How To Secure Your French Home?

Although many of us have a perception that the idyllic rural locations where French homes are located are virtually crime-free, this is a mistaken perception that may cost you dear if you don’t take precautions.

Being burgled causes home owners a great deal of trauma, not to mention the financial impact. However, there are some small measures everyone can take to protect their homes. To help ensure your home is safe, follow the security tips below. These security measures should hopefully deter all but the most determined burglars and opportunistic thieves.

Secure the outside

Don’t leave tools lying around which thieves can use to break into your home, such as forks or spades. Your garage, shed or outbuildings will also need a quality lock in order to protect their contents. Consider marking expensive garden furniture and tools with your postcode using an ultraviolet pen, so they can be returned if recovered by the police.

If you have a ladder stored outside, make sure it is secured down with a padlock and chain so it can’t be used to gain access to the property. High walls, trellising on fence tops, prickly hedges and thorny bushes can be enough to deter thieves as they slow down a quick getaway.

Windows and doors

Most burglars will use the front door, a first-floor window or the back door to gain entry, so it’s essential you pay particular attention to these areas. All windows should be closed when your property is left unattended, as even a small opening may be enough to allow a thief to gain access.

Fitting key-operated window locks that conform to French Standards can be another line of defence, especially to windows that are on the ground floor or are accessible (e.g. from a flat roof). Exterior doors should be fitted with a minimum of two locks, one of which should be a secure mortice lock with five or more levers.

Locks & keys

Don’t ‘hide’ keys for guests or workmen, in places like under the doormat, a rock, up on the door frame or under plant pods. Burglars know where to look! Use a key safe instead. When moving into a new home change the locks on any doors as you don’t know who has a set of the existing keys.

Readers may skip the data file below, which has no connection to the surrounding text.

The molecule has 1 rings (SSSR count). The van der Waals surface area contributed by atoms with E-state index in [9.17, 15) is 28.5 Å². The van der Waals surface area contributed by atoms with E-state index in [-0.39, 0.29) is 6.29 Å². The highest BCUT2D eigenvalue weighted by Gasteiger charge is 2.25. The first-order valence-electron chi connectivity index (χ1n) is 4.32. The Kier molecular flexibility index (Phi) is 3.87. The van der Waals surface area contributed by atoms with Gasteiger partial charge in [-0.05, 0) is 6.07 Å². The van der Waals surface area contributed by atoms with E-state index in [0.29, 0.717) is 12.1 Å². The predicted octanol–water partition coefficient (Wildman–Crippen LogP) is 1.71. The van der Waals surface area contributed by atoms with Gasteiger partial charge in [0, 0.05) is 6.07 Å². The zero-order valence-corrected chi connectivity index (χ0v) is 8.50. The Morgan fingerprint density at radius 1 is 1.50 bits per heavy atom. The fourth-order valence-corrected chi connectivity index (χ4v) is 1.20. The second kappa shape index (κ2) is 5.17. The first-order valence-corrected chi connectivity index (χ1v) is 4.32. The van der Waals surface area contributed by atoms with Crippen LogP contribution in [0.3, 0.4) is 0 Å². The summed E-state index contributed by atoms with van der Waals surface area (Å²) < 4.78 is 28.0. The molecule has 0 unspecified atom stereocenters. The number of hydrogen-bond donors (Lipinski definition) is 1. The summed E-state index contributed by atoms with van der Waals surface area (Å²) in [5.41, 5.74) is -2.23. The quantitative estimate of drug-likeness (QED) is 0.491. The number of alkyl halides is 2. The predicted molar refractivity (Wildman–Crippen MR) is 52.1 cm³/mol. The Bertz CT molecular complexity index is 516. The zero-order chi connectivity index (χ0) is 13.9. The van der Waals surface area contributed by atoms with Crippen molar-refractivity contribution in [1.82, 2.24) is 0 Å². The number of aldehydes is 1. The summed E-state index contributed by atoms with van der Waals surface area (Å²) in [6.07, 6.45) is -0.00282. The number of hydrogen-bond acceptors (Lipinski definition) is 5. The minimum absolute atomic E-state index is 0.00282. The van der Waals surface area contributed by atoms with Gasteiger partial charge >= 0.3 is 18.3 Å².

Your keys should never be labelled with your address in case they get lost or are stolen. Keys shouldn’t be left within easy reach of a door or window. To avoid hiding or sending keys to guests or cleaners and reduce the risk of doors being left unlocked, use a smart lock. Smart locks are digital locks which are controlled from an app on your phone. You can generate unique access codes for guests or cleaners for a specified period.


Installing an alarm can be an effective deterrent, but it won’t stop a burglar getting in. However, if you are broken into it will draw attention to your property and hopefully scare off a thief.

CCTV cameras

Former burglars revealed that they are less likely to break into your home if you have CCTV cameras. Some systems even offer homeowners the ability to monitor their properties in real-time using a dedicated app on their smartphones, tablets or PCs.

Indoor cameras (such as Nest or Hive) are motion-sensitive and alert you to intruders when you are away. You can also see who’s at your door when you are away by using a video doorbell such as ‘Ring’. You do, however, need to comply with privacy and data protection laws and ensure that external cameras don’t look into neighbouring properties.

Smart home technology

There are a huge range of smart home gadgets that allow you to monitor and control your home remotely, such as:

  • Motion detectors that alert you when a door or window is opened
  • Wi-Fi light bulbs that you set to come on and go off at pre-set times using your phone or tablet, giving the impression someone is at home when you’re not
  • Smart plugs to remotely turn the TV or radio on and off at certain times also creates the impression that your holiday home is occupied
  • Security lighting
  • Using lights on timers so that they come on for a few hours in the evening when you are away, could be enough to deter opportunists as it looks like your house is occupied
  • Motion activated security lights are also a key deterrent for thieves.

A watchful eye

It is also a good idea to get a neighbour or housekeeper to visit your holiday home every few days to check for any signs of damage or suspicious activity.

Use a safe

Install a safe to secure valuables whilst you or guests are at your home. Bolting it to a wall or concrete floor will make it less vulnerable to theft.

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This entry was posted on Thursday, January 3rd, 2019 at 9:51 am and is filed under French Property, Living in France . You can follow any responses to this entry through the RSS 2.0 feed. You can leave a response, or trackback from your own site.

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